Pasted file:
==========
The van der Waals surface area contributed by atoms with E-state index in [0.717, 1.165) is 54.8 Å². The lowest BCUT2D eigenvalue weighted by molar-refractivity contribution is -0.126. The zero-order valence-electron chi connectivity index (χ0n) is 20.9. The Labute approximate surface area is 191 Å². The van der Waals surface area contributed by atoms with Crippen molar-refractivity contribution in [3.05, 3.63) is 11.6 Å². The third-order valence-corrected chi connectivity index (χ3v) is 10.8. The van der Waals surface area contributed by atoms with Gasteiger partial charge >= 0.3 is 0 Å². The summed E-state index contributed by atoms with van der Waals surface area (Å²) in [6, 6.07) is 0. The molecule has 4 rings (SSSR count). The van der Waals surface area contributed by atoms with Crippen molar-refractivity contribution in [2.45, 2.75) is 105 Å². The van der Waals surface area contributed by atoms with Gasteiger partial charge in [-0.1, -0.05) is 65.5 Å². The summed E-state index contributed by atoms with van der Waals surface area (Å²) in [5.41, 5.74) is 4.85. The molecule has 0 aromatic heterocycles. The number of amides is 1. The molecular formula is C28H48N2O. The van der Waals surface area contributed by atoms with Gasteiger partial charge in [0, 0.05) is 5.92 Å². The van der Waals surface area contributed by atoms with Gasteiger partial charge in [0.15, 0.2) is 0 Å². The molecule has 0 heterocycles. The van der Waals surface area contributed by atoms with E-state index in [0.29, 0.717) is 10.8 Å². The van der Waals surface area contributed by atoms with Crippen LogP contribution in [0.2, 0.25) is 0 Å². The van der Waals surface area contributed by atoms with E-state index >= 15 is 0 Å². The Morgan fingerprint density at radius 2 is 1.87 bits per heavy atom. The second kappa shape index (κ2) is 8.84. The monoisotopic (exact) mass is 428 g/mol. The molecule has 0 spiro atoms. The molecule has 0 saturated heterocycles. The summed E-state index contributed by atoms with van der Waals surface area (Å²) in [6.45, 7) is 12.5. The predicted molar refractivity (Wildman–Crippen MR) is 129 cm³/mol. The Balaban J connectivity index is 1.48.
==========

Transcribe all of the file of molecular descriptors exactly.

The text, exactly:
The van der Waals surface area contributed by atoms with E-state index in [0.717, 1.165) is 54.8 Å². The lowest BCUT2D eigenvalue weighted by molar-refractivity contribution is -0.126. The zero-order valence-electron chi connectivity index (χ0n) is 20.9. The Labute approximate surface area is 191 Å². The van der Waals surface area contributed by atoms with Crippen molar-refractivity contribution in [3.05, 3.63) is 11.6 Å². The third-order valence-corrected chi connectivity index (χ3v) is 10.8. The van der Waals surface area contributed by atoms with Gasteiger partial charge >= 0.3 is 0 Å². The summed E-state index contributed by atoms with van der Waals surface area (Å²) in [6, 6.07) is 0. The molecule has 4 rings (SSSR count). The van der Waals surface area contributed by atoms with Crippen molar-refractivity contribution in [2.45, 2.75) is 105 Å². The van der Waals surface area contributed by atoms with Gasteiger partial charge in [-0.1, -0.05) is 65.5 Å². The summed E-state index contributed by atoms with van der Waals surface area (Å²) in [5.41, 5.74) is 4.85. The molecule has 0 aromatic heterocycles. The number of amides is 1. The molecular formula is C28H48N2O. The van der Waals surface area contributed by atoms with Gasteiger partial charge in [0, 0.05) is 5.92 Å². The van der Waals surface area contributed by atoms with Gasteiger partial charge in [0.15, 0.2) is 0 Å². The molecule has 0 heterocycles. The van der Waals surface area contributed by atoms with E-state index in [0.29, 0.717) is 10.8 Å². The van der Waals surface area contributed by atoms with Crippen LogP contribution in [0.2, 0.25) is 0 Å². The van der Waals surface area contributed by atoms with E-state index >= 15 is 0 Å². The Morgan fingerprint density at radius 2 is 1.87 bits per heavy atom. The second kappa shape index (κ2) is 8.84. The monoisotopic (exact) mass is 428 g/mol. The molecule has 0 spiro atoms. The molecule has 0 saturated heterocycles. The summed E-state index contributed by atoms with van der Waals surface area (Å²) in [6.45, 7) is 12.5. The predicted molar refractivity (Wildman–Crippen MR) is 129 cm³/mol. The Balaban J connectivity index is 1.48.